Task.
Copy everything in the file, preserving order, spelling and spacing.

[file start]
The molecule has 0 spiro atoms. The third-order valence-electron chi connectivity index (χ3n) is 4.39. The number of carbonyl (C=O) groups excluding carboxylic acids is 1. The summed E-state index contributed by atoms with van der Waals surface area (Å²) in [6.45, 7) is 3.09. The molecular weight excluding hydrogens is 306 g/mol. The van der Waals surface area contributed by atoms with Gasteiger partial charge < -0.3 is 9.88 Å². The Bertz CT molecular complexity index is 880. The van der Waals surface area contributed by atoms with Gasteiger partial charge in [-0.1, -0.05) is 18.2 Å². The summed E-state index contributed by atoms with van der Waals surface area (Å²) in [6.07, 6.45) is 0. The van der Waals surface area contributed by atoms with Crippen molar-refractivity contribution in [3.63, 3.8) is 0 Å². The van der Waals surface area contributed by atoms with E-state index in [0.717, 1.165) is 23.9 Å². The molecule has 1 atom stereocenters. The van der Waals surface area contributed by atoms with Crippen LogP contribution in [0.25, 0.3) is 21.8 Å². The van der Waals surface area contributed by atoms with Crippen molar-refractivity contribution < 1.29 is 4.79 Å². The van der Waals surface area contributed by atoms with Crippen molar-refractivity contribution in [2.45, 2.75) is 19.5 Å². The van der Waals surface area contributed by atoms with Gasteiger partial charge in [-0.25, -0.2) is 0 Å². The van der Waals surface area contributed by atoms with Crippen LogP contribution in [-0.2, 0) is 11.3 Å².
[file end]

The molecule has 0 spiro atoms. The third-order valence-electron chi connectivity index (χ3n) is 4.39. The number of carbonyl (C=O) groups excluding carboxylic acids is 1. The summed E-state index contributed by atoms with van der Waals surface area (Å²) in [6.45, 7) is 3.09. The molecular weight excluding hydrogens is 306 g/mol. The van der Waals surface area contributed by atoms with Gasteiger partial charge < -0.3 is 9.88 Å². The Bertz CT molecular complexity index is 880. The van der Waals surface area contributed by atoms with Gasteiger partial charge in [-0.1, -0.05) is 18.2 Å². The summed E-state index contributed by atoms with van der Waals surface area (Å²) in [6.07, 6.45) is 0. The van der Waals surface area contributed by atoms with Crippen molar-refractivity contribution in [3.63, 3.8) is 0 Å². The van der Waals surface area contributed by atoms with E-state index in [0.717, 1.165) is 23.9 Å². The molecule has 1 atom stereocenters. The van der Waals surface area contributed by atoms with Crippen LogP contribution in [0.25, 0.3) is 21.8 Å². The van der Waals surface area contributed by atoms with Crippen molar-refractivity contribution < 1.29 is 4.79 Å². The van der Waals surface area contributed by atoms with Crippen molar-refractivity contribution in [2.45, 2.75) is 19.5 Å². The van der Waals surface area contributed by atoms with Gasteiger partial charge in [-0.25, -0.2) is 0 Å². The van der Waals surface area contributed by atoms with Crippen LogP contribution in [-0.2, 0) is 11.3 Å².